2. I think that Wallace is performing a thought experience for himself in this regard, too, rather than solely attempting to endorse some sort of awareness or change in his readers. The narrator describes the scene in 24 where he walks into the “Immersives Room,” as being “traumatic,” and he writes, “I had felt ashamed about how easily I got bored when trying to concentrate.” This in combination with all of the novel’s self-deprecating asides and snide remarks about the Humanities makes me think that he might be in some way referring to his own writing process. Maybe I’m projecting, but it seems like writing something boring would be just as if not more taxing (ha) and frustrating than the act of reading it. The looming awareness of publishers and legal matters would bring about the same timed “test anxiety” he mentions in the 47th footnote as well. So I guess in response to your question– “does reading this book make you a better person?”– I feel it might be more personal than that, or at least more complex.

  3. I found myself reading Chapter 23 on the way from 22 to 24, and these three pages seem to reflect a response to the boring process of writing the “boring” Chapter 24 in addition to touching upon the pain of boredom itself. Through dreams about his childhood, the speaker connects boredom to having the time to meditate and reflect on one’s anxieties in a way that is reminiscent of the points brought up by Louis C.K. The Chapter is relatively free form and earnest, openly acknowledging “The placid hopelessness of adulthood”(255) in contrast to the other chapters that we have read (where we are explicitly challenged to wade through dense text and opaque narrators).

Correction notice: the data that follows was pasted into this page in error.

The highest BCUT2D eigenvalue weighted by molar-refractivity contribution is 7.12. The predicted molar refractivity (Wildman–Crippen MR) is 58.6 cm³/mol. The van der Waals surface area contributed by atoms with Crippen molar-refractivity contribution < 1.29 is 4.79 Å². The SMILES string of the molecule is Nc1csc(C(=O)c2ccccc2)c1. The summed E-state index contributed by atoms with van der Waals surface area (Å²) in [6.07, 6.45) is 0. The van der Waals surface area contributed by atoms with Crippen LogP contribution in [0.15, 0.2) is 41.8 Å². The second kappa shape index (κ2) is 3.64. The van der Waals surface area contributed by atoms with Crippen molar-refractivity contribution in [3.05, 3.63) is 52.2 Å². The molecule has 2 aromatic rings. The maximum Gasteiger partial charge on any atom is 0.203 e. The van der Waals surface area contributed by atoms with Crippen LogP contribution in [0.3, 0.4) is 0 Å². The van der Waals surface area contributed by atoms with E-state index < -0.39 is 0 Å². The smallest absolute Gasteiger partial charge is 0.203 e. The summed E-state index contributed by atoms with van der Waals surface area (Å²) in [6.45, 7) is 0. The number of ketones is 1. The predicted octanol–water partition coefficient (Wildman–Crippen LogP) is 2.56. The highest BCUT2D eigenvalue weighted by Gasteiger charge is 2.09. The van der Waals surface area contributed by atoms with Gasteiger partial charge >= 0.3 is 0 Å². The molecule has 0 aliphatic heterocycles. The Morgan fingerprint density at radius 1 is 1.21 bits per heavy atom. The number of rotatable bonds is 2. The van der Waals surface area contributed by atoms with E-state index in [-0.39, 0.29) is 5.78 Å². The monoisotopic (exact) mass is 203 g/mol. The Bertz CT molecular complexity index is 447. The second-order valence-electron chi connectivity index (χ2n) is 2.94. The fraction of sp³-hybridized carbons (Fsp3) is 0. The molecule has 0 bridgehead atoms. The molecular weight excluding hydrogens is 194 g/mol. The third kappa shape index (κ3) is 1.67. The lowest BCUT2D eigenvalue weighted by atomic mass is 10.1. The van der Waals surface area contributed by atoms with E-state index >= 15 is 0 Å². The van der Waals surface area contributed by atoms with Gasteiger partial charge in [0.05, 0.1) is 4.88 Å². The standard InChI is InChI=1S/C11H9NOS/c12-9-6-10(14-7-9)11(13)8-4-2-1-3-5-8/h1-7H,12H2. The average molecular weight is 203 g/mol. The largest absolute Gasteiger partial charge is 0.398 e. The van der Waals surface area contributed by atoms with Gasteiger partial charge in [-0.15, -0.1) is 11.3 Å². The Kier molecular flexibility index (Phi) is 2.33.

With regards to the writing process, Chapter 23’s prose is downright poetic in comparison to 24, and I can’t help but feel that it represents the sort of “stepping away” that we’ve mentioned, that a writer needs to write something like Chapter 23 just to get himself through 24. In contrast to the precision necessarily involved in keeping footnotes upon footnotes straight in Chapter 24, this section seems to have an easier, more natural delivery.

    Or maybe having to wade through Chapter 24 has so distorted my worldview that everything else just reads easier. Even if the writing process is not at issue here, Chapter 23 does seem to give the reader a break, or at least prepare him for Chapter 24. Allow him to to recharge before diving into the labyrinth of footnotes to come. Reward him for sticking through it. We might contrast this with Chapter 25, which is deliberately unreadable: it is four pages long but presented as two columns to a page, and almost every sentence is of the form “[Person’s full name] turns a page.”

    It would be interesting to see how the rest of the book works with this experience of boredom, or conversely how this experience of boredom works within the larger context of the book.

Leave a Reply

Fill in your details below or click an icon to log in:

WordPress.com Logo

You are commenting using your WordPress.com account. Log Out /  Change )

Google photo

You are commenting using your Google account. Log Out /  Change )

Twitter picture

You are commenting using your Twitter account. Log Out /  Change )

Facebook photo

You are commenting using your Facebook account. Log Out /  Change )

Connecting to %s